November 04, 2014 - 5:29 PM
PENTICTON - The cause of death of Steven J. Scott, who died in a cell at the Penticton RCMP detachment two years ago, was determined to be a breathing problem related to alcohol withdrawal.
Dr. William R. Currie, a now-retired pathologist at the Penticton Regional Hospital performed the autopsy of Scott, 30, who was found in his cell approximately eight hours after he died.
Scott was arrested for drunkenness in August 2012 and was held in custody because of an outstanding warrant. He spent several hours in a drunk tank before he was transferred to his own cell.
The autopsy showed signs of alcoholic hepatitis, including scarring on the liver, said Currie. Scott’s lungs were also abnormal and revealed he had aspiration penumonia, which ultimately killed him, Currie said.
The aspiration is a symptom of alcohol withdrawal, which Scott suffered from, since he was left in the drunk tank to sober up after his arrival at the detachment. If the aspiration is severe enough, it can obstruct the airways, limiting the flow of oxygen, which is what happened to Scott, Currie said.
“It is concerning he wasn’t showing signs,” Currie said, or else the police would have noticed and been able to call an ambulance.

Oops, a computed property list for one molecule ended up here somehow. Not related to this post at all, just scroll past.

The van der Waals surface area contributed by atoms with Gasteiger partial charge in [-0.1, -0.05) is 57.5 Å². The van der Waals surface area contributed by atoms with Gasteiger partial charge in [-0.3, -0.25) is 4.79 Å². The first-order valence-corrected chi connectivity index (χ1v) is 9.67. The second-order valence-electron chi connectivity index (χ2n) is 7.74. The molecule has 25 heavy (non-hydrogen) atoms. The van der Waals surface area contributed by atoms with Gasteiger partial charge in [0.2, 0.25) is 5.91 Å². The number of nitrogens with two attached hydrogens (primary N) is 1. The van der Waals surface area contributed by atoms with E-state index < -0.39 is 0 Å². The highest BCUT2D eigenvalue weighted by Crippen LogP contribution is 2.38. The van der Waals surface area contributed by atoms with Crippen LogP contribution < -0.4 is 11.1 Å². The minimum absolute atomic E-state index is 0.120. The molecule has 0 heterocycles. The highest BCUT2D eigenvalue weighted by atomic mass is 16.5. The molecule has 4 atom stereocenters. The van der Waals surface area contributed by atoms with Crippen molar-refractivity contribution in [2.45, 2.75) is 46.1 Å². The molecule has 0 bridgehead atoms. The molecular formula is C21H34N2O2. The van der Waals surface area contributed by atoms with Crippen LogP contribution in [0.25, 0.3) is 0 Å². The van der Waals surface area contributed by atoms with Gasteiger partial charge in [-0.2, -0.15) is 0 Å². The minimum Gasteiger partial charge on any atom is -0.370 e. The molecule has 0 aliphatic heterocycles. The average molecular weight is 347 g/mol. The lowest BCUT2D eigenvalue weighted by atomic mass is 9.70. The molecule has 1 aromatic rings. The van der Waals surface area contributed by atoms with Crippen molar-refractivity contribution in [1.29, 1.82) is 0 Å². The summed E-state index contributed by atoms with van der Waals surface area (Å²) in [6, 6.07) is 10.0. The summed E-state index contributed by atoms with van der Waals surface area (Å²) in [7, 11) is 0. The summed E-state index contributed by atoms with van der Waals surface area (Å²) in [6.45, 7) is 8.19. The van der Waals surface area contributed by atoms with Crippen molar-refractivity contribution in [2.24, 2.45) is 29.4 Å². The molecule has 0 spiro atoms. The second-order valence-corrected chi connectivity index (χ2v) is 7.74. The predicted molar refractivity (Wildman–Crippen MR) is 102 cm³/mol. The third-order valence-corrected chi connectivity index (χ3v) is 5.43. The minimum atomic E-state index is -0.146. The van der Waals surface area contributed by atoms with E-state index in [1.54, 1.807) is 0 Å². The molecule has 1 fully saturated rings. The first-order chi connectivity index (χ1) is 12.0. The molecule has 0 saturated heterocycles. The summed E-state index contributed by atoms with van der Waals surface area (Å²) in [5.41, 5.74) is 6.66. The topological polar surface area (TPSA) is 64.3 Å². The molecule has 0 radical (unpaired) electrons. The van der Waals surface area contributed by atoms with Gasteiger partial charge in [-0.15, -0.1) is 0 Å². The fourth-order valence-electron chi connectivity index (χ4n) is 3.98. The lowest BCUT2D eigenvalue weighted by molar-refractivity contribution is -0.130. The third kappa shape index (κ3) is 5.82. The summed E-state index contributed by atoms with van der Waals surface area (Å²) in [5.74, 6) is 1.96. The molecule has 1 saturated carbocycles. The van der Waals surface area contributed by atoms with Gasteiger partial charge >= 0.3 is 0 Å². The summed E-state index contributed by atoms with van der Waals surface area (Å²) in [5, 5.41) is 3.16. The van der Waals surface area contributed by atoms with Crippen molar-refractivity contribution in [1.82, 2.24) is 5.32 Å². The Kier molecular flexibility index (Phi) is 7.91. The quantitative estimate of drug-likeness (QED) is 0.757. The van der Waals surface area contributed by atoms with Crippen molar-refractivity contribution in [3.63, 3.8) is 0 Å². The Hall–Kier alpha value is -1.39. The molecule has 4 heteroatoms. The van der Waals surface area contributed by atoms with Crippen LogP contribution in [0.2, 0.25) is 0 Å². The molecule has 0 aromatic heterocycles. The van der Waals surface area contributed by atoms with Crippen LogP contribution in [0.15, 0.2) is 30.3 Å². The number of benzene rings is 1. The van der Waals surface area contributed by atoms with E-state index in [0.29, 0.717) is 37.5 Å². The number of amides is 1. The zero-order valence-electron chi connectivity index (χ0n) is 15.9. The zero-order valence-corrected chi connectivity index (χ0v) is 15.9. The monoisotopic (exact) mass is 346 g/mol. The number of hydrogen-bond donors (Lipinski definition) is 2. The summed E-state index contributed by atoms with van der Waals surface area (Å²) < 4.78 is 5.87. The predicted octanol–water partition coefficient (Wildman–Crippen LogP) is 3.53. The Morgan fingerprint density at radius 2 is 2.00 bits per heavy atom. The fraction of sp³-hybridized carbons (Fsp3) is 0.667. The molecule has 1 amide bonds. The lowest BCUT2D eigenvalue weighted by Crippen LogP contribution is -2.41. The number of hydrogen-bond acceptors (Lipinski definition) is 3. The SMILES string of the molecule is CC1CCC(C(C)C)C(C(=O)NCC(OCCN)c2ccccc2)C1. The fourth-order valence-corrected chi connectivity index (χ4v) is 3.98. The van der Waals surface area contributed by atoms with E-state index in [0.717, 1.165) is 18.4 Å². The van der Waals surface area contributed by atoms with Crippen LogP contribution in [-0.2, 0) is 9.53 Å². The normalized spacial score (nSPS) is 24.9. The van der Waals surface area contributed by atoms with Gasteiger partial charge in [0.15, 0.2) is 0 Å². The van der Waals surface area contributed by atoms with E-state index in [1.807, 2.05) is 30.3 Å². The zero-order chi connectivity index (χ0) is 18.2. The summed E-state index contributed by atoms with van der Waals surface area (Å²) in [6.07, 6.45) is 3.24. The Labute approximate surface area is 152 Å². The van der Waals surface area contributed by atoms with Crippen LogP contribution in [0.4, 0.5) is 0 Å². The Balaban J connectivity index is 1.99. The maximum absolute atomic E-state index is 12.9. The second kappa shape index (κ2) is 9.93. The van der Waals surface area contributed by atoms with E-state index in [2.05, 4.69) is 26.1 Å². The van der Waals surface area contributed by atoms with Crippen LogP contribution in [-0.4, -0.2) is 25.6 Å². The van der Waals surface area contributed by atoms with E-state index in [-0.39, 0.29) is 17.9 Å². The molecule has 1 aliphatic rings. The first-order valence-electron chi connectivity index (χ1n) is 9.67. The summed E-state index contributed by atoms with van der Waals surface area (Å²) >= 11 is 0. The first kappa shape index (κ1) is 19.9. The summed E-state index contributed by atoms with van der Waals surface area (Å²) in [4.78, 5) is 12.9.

It is likely that Scott had a smaller aspiration (when a person breathes stomach acid into their lungs, common in alcoholics) when he complained of shortness of breath and wanted to go to the hospital earlier in the evening, Currie said.
Scott could have lived had he been taken to the hospital and immediately intubated, Currie said. However, there was no way a layman or police officer, in this case, would know what was happening, he said.
Scott did have a history of alcohol withdrawal and aspirations. He was admitted to the hospital in March 2012 while in police custody because he was having trouble breathing. He was clearly in distress and going through withdrawal, said Dr. Diana Fort, the Emergency doctor who treated Scott.
Tests revealed Scott was eight times over the legal limit of alcohol, making him severely intoxicated, Fort said. Scott told her he had been drinking 21 ounces of liquor and one bottle of wine every day for the last two and a half years, since his mother died.
It would be possible for a person who drank as much as Scott to suffering withdrawal within six to 12 hours of their last drink—what Fort considered a short time frame. Scott began to show symptoms of withdrawal in the nine hours he was in the intensive care unit, she said. He left without medical approval, and returned several hours later.
Scott had no recorded history of diabetes and his blood sugar levels were normal, Fort said, which ruled out an earlier possibility that Scott died of complications from diabetes.
The inquest into Scott’s death will continue Wednesday morning in front of coroner Larry Marzinzik and a five-person jury who will ultimately decide the cause of death and provide solutions to avoid similar events in the future.
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News from © InfoTel News Ltd, 2014